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According to a recent pilot study published in the American Heart Journal, moderate-intensity exercise during pregnancy can be beneficial to maternal health, even for pregnant women with pre-existing heart diseases.
Pregnant women with pre-existing heart conditions or risk of heart attack may be prone to adverse cardiovascular events. Additionally, some pregnancy-related complications, such as preeclampsia and gestational diabetes, can increase the risk of future CVD.
The research evaluated how exercise intensity and length impact hypertensive disorders, weight gain during pregnancy, premature birth, delivery method, gestational diabetes, infant birth weight, and APGAR scores.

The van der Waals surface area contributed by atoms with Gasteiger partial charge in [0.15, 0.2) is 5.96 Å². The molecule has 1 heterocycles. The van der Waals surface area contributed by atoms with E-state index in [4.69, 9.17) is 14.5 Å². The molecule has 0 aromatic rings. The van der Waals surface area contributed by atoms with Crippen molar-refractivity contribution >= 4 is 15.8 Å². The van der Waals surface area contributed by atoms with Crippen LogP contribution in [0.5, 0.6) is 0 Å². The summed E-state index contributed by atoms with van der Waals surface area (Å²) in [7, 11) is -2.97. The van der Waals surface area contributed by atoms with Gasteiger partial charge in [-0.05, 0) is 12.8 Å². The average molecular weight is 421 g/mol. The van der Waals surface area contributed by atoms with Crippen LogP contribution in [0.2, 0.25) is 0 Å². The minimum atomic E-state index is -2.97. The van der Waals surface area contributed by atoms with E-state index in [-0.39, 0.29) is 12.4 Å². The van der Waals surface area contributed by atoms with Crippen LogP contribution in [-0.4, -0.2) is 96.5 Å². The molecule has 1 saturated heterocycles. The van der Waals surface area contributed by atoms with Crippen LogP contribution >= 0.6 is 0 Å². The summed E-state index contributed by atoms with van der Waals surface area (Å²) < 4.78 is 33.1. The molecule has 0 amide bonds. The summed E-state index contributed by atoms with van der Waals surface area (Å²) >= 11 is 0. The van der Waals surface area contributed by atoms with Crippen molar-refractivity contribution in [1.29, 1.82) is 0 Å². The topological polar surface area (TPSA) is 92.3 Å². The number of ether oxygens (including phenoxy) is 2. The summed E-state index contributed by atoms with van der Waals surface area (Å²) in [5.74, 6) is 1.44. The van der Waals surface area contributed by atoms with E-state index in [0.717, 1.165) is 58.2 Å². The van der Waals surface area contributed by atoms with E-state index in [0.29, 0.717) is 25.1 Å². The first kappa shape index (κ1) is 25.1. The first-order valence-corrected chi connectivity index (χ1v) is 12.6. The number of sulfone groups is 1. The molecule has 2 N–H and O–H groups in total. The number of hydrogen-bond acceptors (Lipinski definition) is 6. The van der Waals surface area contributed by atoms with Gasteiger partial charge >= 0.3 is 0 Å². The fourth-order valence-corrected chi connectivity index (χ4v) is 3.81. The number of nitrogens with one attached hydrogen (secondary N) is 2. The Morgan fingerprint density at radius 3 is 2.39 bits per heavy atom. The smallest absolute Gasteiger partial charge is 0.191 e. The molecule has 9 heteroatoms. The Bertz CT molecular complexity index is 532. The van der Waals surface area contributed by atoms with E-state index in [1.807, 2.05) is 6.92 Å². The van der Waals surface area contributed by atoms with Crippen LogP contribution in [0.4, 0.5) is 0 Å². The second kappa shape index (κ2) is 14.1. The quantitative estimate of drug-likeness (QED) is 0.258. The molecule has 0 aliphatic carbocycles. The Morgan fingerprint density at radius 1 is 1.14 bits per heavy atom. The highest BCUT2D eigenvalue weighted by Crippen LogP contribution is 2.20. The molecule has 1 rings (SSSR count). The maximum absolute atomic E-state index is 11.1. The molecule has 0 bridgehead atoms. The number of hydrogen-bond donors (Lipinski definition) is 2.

The study found that exercise during pregnancy was beneficial to maternal health, associated with decreased postpartum weight gain, lower C-reactive protein (CRP) levels, and a reduced risk of gestational diabetes.
A tailored fitness program should be designed for pregnant women based on their specific CVD conditions.